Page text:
Bringing goal setting into the classroom does not require strict adherence to a set approach—and it can be done in both a physical and virtual environment. My research with partners who use goal setting effectively finds that many strategies work well depending on the students and the context. What effective strategies share are five key ideas:

  1. Start early: As early as kindergarten, students can begin setting individual behavioral or academic goals. This allows students to get used to the process of setting goals and make it part of their educational culture. Set goals as early as you can every school year.
  2. Do it often: Individual goals should be short-term, often around four to six weeks. Successful educators use regular weekly check-ins with students to evaluate progress toward goals, make adjustments as necessary, and prevent students from feeling discouraged.
  3. Make it visual: Effective goal-setting techniques involve tools like anchor charts, data walls, personalized learning plans, data notebooks, and other student-accessible resources. These ask students to directly identify their goal, describe the steps they should take to get there, and ultimately provide evidence the goal has been reached.
  4. Create personal relevance: The best goal-setting processes begin in conversation with students about what matters to them. Teachers can use students’ personal aspirations, areas of interest, or experiences as jumping-off points to discuss why setting a goal matters.
  5. Center student choice: Regardless of process, students should feel they are in charge of what and how they learn. Centering their choices provides opportunities for self-reflection and agency that are critical for empowering learners.

If you’re an NWEA partner, I encourage you to use our new MAP® Growth™ Goal Explorer Tool. It can help you use MAP Growth data to set meaningful and realistic goals for your students.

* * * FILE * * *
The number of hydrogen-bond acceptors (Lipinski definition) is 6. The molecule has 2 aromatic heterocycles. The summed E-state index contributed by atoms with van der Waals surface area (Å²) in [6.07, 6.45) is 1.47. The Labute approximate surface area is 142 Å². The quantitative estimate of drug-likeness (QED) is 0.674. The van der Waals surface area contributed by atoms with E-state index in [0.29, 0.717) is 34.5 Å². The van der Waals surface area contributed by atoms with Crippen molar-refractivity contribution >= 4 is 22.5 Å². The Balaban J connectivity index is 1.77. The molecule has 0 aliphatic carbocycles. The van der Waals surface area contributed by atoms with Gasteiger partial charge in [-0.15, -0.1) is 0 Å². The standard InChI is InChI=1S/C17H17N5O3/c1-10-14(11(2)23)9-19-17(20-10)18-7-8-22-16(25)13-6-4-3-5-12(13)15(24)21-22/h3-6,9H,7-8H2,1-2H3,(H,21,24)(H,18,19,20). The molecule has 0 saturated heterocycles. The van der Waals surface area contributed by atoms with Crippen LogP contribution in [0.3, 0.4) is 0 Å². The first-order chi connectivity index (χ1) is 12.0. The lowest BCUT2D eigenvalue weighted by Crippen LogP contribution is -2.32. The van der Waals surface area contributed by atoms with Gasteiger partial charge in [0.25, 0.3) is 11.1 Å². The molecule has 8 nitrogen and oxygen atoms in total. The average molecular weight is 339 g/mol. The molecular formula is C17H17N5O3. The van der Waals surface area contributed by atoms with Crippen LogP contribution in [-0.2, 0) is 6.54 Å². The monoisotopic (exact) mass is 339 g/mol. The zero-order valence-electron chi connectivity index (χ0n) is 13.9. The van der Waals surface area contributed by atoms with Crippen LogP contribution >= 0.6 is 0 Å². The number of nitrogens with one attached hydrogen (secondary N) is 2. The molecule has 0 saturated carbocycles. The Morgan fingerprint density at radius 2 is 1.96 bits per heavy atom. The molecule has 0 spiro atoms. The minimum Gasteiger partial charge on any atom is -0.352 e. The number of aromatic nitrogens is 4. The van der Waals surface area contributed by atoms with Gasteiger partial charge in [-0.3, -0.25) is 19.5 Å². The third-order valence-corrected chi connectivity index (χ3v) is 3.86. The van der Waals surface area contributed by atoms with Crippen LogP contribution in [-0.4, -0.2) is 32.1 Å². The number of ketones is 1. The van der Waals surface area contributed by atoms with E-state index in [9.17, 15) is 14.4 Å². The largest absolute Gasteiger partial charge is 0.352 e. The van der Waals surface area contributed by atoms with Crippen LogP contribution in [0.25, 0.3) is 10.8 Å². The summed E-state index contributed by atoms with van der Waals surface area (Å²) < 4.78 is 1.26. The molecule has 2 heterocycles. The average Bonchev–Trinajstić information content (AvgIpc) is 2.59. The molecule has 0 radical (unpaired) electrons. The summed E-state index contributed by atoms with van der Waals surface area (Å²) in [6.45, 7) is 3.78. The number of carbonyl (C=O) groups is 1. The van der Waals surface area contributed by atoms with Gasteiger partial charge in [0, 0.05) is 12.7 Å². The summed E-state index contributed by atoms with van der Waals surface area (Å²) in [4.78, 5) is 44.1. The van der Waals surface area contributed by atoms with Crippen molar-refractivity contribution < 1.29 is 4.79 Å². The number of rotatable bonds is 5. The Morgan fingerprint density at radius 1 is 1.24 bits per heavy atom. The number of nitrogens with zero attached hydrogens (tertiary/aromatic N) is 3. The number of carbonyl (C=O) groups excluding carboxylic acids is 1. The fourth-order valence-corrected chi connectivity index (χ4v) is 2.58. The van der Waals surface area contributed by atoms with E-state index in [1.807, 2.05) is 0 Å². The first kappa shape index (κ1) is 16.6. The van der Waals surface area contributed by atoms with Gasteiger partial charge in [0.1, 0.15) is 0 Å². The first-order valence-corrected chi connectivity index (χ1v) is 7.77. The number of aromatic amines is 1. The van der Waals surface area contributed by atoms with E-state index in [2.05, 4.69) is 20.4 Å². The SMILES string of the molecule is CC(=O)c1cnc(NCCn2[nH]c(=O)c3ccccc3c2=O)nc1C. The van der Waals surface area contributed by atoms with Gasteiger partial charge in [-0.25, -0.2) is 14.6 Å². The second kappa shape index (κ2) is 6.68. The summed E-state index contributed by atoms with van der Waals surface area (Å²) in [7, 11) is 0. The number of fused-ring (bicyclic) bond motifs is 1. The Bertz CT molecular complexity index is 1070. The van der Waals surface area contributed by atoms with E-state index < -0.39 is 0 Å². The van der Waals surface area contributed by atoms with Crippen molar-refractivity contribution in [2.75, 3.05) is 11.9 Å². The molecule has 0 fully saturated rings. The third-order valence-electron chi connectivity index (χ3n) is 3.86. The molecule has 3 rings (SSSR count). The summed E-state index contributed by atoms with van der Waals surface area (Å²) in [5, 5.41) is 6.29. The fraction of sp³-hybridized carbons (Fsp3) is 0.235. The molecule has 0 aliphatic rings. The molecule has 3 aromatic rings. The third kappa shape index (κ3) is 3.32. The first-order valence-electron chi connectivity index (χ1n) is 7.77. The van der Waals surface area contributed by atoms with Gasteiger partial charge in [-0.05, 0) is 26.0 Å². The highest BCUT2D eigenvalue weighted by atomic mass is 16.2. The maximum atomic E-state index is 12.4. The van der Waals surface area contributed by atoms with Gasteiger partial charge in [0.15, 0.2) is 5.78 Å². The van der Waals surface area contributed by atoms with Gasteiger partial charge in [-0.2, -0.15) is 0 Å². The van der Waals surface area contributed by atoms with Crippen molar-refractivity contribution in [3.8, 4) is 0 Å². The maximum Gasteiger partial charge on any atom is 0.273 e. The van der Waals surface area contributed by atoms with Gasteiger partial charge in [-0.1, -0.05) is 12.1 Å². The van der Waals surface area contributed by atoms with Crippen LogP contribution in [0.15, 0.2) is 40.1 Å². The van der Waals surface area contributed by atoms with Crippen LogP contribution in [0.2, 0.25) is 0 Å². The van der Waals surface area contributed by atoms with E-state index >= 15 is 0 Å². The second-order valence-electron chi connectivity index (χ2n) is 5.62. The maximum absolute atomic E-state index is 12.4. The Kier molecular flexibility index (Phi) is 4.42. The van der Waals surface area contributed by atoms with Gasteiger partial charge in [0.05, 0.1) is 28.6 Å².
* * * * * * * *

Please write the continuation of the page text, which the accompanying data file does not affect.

Start on the right foot

As I note in Step into Goal Setting: A Path to Growth, Motivation, and Agency, available from Corwin, “the questions [the pandemic] has raised point to areas where schooling in general needs to evolve. What does it mean to be in fifth grade, if every student experienced fourth grade differently? Are the grading systems that many thought were unfair and unreasonable during a pandemic fair and reasonable the rest of the time? How can the relationships among teachers, students, and learning change so that students can keep growing even if they are taught from a distance for weeks, months, or a year at a time? The next major disruption to learning—whether it comes in the form of a pandemic, a severe environmental event, economic migration, or something else we can’t imagine yet—requires us to have better answers to those questions.”

Every student deserves the opportunity to feel successful during this moment. For some students, returning to grade-level proficiency may not be realistic this year. Students above grade level must also continue to find opportunities to learn and grow. Goal setting is a key strategy for reaching all students by finding opportunities for challenge and success at every level of current proficiency. With academic targets that are short-term, relevant, and independent, they can recognize the fruits of their labor in ways that keep them motivated to learn more.

Teachers will, understandably, want to spend their first days with students addressing their social-emotional needs. Goal setting can be a way to begin to do that. In a March survey conducted by Phi Delta Kappan, students revealed what they most want to help support those needs is structure. Knowing what to expect—and having a role in crafting that expectation—makes us all feel empowered. In this way, goal setting connects supporting students as learners with supporting students as people.